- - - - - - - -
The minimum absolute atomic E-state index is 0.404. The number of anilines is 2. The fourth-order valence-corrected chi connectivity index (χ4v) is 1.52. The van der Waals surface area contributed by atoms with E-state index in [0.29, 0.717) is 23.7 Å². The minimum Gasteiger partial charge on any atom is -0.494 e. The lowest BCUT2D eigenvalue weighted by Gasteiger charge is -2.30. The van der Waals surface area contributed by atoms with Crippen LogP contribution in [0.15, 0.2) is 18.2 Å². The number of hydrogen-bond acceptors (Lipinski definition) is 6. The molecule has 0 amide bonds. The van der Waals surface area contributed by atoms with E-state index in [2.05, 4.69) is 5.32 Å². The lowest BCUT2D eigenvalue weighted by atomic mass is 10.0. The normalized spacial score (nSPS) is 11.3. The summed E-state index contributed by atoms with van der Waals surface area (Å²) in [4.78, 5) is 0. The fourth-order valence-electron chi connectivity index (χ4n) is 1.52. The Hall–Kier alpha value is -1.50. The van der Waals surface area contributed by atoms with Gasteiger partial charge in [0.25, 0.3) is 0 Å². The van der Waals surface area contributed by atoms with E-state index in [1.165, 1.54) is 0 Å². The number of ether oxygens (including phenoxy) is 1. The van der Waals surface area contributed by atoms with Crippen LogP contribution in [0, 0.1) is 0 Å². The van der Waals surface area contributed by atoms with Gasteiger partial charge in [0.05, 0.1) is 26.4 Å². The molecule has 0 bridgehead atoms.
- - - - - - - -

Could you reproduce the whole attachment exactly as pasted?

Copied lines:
The minimum absolute atomic E-state index is 0.404. The number of anilines is 2. The fourth-order valence-corrected chi connectivity index (χ4v) is 1.52. The van der Waals surface area contributed by atoms with E-state index in [0.29, 0.717) is 23.7 Å². The minimum Gasteiger partial charge on any atom is -0.494 e. The lowest BCUT2D eigenvalue weighted by Gasteiger charge is -2.30. The van der Waals surface area contributed by atoms with Crippen LogP contribution in [0.15, 0.2) is 18.2 Å². The number of hydrogen-bond acceptors (Lipinski definition) is 6. The molecule has 0 amide bonds. The van der Waals surface area contributed by atoms with E-state index in [2.05, 4.69) is 5.32 Å². The lowest BCUT2D eigenvalue weighted by atomic mass is 10.0. The normalized spacial score (nSPS) is 11.3. The summed E-state index contributed by atoms with van der Waals surface area (Å²) in [4.78, 5) is 0. The fourth-order valence-electron chi connectivity index (χ4n) is 1.52. The Hall–Kier alpha value is -1.50. The van der Waals surface area contributed by atoms with Gasteiger partial charge in [0.25, 0.3) is 0 Å². The van der Waals surface area contributed by atoms with E-state index in [1.165, 1.54) is 0 Å². The number of ether oxygens (including phenoxy) is 1. The van der Waals surface area contributed by atoms with Crippen LogP contribution in [0, 0.1) is 0 Å². The van der Waals surface area contributed by atoms with Gasteiger partial charge in [0.05, 0.1) is 26.4 Å². The molecule has 0 bridgehead atoms.